Rachel Carson has forever changed the way I see the ocean, and I don’t know how she did it.
I was going to give you some passages depicting the ocean as a mother: who unceasingly circulates her bodily currents across distant shores and open seas, from lightless deep to windswept surface; all in service to the seasonal birthing and nurturing of the myriad marine species she harbors within the whole of her being – but I couldn’t find any.
Maybe I missed them when I looked back, or maybe after reading so many of her signature lyrical, scientific descriptions of life in and around the ocean, it was easy to imagine. Either way, I’ve included some other lovely passages from The Sea Around Us that I hope you’ll enjoy.
Rachel Carson is most famous for writing Silent Spring, the book that simultaneously ended DDT production in the U.S. and sparked the environmental movement. (A must-read, if you haven’t already.) As a marine biologist, though, her real passion was for the ocean and that comes through clearly in The Sea Around Us – a lovely, though scientifically dated, read if you’re wanting to be more in tune with the ocean.
“For the sea as a whole, the alternation of day and night, the passage of the seasons, the procession of the years, are lost in its vastness, obliterated in its own changeless eternity. But the surface waters are different. The face of the sea is always changing. Crossed by colors, lights, and moving shadows, sparkling in the sun, mysterious in the twilight, its aspects and its moods vary hour by hour. The surface waters move with the tides, stir to the breath of the winds, and rise and fall to the endless, hurrying forms of the waves. Most of all, they change with the advance of the seasons.”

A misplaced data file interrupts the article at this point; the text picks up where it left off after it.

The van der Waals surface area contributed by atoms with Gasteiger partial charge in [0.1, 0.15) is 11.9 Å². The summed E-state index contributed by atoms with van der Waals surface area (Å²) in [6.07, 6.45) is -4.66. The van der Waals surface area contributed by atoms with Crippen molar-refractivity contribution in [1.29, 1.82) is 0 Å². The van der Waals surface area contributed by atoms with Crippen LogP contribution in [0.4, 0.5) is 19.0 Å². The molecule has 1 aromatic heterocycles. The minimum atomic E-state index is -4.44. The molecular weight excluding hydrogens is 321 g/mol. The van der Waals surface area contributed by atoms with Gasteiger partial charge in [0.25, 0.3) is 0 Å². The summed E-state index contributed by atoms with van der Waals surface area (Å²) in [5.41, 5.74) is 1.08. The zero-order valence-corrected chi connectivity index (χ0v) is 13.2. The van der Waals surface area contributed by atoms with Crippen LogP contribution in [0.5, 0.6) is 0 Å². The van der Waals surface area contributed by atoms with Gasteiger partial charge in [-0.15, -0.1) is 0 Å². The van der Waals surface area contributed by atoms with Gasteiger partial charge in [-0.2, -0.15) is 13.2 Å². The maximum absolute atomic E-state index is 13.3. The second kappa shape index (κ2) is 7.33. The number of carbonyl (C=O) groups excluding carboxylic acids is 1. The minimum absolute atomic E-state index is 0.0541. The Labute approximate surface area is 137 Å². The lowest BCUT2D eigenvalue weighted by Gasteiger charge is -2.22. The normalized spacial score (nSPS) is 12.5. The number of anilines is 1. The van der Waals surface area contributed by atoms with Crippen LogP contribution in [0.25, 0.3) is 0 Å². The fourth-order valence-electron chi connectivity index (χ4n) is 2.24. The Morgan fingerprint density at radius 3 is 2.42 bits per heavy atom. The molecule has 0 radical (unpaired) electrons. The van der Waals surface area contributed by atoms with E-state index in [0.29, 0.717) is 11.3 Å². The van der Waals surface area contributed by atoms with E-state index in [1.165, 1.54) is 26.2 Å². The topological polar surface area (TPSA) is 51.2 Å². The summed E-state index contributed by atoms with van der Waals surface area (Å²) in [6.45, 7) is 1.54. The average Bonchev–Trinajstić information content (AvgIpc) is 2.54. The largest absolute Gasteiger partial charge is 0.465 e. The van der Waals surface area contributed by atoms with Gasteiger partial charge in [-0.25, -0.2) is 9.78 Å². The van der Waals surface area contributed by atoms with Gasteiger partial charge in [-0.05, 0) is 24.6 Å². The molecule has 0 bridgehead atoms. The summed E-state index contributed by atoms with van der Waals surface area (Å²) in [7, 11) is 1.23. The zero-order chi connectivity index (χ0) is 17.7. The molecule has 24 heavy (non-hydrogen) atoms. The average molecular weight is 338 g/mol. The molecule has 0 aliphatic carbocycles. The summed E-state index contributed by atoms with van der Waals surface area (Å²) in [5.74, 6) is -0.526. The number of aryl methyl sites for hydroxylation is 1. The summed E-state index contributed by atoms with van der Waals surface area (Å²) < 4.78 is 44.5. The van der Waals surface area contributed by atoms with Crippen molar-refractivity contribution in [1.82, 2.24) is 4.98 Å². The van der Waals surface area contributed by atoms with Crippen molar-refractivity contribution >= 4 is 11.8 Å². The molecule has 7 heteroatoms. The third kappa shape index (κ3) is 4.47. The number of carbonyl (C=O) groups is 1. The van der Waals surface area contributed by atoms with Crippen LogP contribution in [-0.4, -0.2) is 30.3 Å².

“The permanent currents of the ocean are, in a way, the most majestic of her phenomena. Reflecting upon them, our minds are at once taken out from the earth so that we can regard, as from another planet, the spinning of the globe, the winds that deeply trouble its surface or gently encompass it, and the influence of the sun and the moon. For all these cosmic forces are closely linked with the great currents of the ocean, earning for them the adjective I like best of all those applied to them – the planetary currents.”
“There is, then, no water that is wholly of the Pacific, or wholly of the Atlantic, or of the Indian or the Antarctic. The surf that we find exhilarating at Virginia Beach or at La Jolla today may have lapped at the base of Antarctic icebergs or sparkled in the Mediterranean sun, years ago, before it moved through dark and unseen waterways to the place we find it now. It is by the deep, hidden currents that the oceans are made one.”Rachel Carson, The Sea Around Us